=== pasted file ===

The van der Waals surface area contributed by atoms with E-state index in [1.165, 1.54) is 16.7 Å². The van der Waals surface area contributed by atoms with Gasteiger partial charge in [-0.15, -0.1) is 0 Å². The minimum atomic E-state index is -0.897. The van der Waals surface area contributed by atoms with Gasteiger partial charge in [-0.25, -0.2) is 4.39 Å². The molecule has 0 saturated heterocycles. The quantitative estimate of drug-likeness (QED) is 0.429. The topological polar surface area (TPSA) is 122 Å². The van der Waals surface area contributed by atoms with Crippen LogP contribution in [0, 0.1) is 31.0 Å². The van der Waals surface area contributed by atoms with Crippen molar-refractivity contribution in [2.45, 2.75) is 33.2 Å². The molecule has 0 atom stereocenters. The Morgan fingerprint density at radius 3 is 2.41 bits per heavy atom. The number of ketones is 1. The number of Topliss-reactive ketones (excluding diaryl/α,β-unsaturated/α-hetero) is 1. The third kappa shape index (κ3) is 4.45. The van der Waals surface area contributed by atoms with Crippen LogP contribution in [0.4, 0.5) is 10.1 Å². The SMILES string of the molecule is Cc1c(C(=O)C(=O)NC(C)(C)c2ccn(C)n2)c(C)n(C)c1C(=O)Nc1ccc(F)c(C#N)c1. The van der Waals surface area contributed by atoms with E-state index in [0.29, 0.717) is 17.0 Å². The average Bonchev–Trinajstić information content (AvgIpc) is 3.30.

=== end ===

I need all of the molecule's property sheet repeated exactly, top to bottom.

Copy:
The van der Waals surface area contributed by atoms with E-state index in [1.165, 1.54) is 16.7 Å². The van der Waals surface area contributed by atoms with Gasteiger partial charge in [-0.15, -0.1) is 0 Å². The minimum atomic E-state index is -0.897. The van der Waals surface area contributed by atoms with Gasteiger partial charge in [-0.25, -0.2) is 4.39 Å². The molecule has 0 saturated heterocycles. The quantitative estimate of drug-likeness (QED) is 0.429. The topological polar surface area (TPSA) is 122 Å². The van der Waals surface area contributed by atoms with Crippen LogP contribution in [0, 0.1) is 31.0 Å². The van der Waals surface area contributed by atoms with Crippen molar-refractivity contribution in [2.45, 2.75) is 33.2 Å². The molecule has 0 atom stereocenters. The Morgan fingerprint density at radius 3 is 2.41 bits per heavy atom. The number of ketones is 1. The number of Topliss-reactive ketones (excluding diaryl/α,β-unsaturated/α-hetero) is 1. The third kappa shape index (κ3) is 4.45. The van der Waals surface area contributed by atoms with Crippen LogP contribution in [0.4, 0.5) is 10.1 Å². The SMILES string of the molecule is Cc1c(C(=O)C(=O)NC(C)(C)c2ccn(C)n2)c(C)n(C)c1C(=O)Nc1ccc(F)c(C#N)c1. The van der Waals surface area contributed by atoms with E-state index in [0.29, 0.717) is 17.0 Å². The average Bonchev–Trinajstić information content (AvgIpc) is 3.30.